Dec. 1, 2006 — For the third year in a row, the governor of Virginia has declared the first week of December to be HIV/AIDS Awareness Week for the commonwealth. This statewide push for AIDS awareness and education first began at the University of Virginia School of Nursing.
Led by assistant professor of nursing Reba Moyer Childress, students in the “HIV/AIDS: A Personal and Social Perspective” course started the awareness effort on Grounds. At Childress’ request, U.Va. President John T. Casteen III declared November to be HIV/AIDS Awareness Month at the University, launching a campus-wide campaign. Three years ago, she requested that he lobby the governor to expand the campaign’s reach by promoting AIDS awareness at the state level.
"It's astonishing that when this disease first came on the scene, it was considered a death sentence," Childress said. "After 25 years, and with scientific advances, medications and increased awareness, it's nice to see there is indeed hope."
Childress has incorporated a service component into the HIV/AIDS course, which has allowed students to experience first hand what an individual coping with HIV or AIDS endures.
“This type of learning experience provides the students with more insight, compassion and drive to help others as well as assists them in educating others about how to protect themselves or others in general,” said Childress. “Due to the work through this course several students have generously given their time to assist the local AIDS/HIV Services Group once they graduate. Some also have gone on to serve in the community in which they chose to live in post graduation. Indeed, what they experience in this course makes a difference in many lives.”
The University marked World AIDS Day on Dec. 1 with a series of events, ranging from a fund-raising pancake breakfast to a display of the AIDS Memorial Quilt to a vigil ceremony.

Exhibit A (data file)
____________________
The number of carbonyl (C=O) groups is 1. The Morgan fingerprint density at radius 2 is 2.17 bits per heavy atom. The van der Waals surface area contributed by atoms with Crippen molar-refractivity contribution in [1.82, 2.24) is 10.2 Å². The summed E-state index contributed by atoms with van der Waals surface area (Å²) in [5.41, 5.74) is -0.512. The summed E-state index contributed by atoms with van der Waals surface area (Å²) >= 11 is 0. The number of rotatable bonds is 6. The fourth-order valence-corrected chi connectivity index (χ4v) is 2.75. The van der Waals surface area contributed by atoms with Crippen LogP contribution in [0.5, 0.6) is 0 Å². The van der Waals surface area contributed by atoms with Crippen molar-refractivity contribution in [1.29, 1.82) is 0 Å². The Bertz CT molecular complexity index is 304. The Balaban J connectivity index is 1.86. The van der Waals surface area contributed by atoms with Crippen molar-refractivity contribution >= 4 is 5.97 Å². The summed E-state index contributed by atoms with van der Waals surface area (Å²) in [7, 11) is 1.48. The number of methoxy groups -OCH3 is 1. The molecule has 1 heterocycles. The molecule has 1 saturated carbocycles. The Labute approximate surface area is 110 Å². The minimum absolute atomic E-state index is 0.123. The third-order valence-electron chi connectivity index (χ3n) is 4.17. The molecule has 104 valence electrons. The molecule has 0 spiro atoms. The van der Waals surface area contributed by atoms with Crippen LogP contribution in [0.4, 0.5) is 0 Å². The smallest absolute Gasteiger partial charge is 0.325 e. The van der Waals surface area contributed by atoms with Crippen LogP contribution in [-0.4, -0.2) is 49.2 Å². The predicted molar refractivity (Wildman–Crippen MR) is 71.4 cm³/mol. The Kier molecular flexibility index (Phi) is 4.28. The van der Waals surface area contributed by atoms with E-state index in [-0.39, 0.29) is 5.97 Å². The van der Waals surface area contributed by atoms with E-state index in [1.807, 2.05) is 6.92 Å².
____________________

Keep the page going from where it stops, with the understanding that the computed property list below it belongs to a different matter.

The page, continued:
This was the 25th World AIDS Day. Established by the World Health Organization in 1988, World AIDS Day serves to focus global attention on the devastating impact of the HIV/AIDS epidemic. Observance of this day provides an opportunity for governments, national AIDS programs, churches, community organizations and individuals to demonstrate the importance of the fight against HIV/AIDS.
As part of World AIDS Day, a group of medical students at U.Va. staged the 2nd Annual Medical School Pancake Breakfast benefiting the Ugandan School Building Fund to help children affected by HIV/AIDS. Proceeds benefit the U.Va. chapter of Building Tomorrow: Destination Kampala, a contracted independent organization begun by several medical students in an effort to raise funds and awareness to build a school in Kampala, Uganda, for a community severely impacted by the HIV/AIDS pandemic.
In addition, the AIDS Memorial Quilt was displayed in Newcomb Hall under the sponsorship of AIDS Service, Awareness & Prevention, and the U.Va. Hospital’s Infection Disease Clinic and AIDS/HIV Services Group sponsored free HIV testing.
A World AIDS Day Vigil was held from 5 p.m. to 6:30 p.m., sponsored by the School of Nursing and the AIDS/HIV Services Group. The candlelight vigil included a walk from the Rotunda to the intersection of Barracks Road and Emmet Street, followed by an hour-long ceremony with special guests and dignitaries from the University and the community.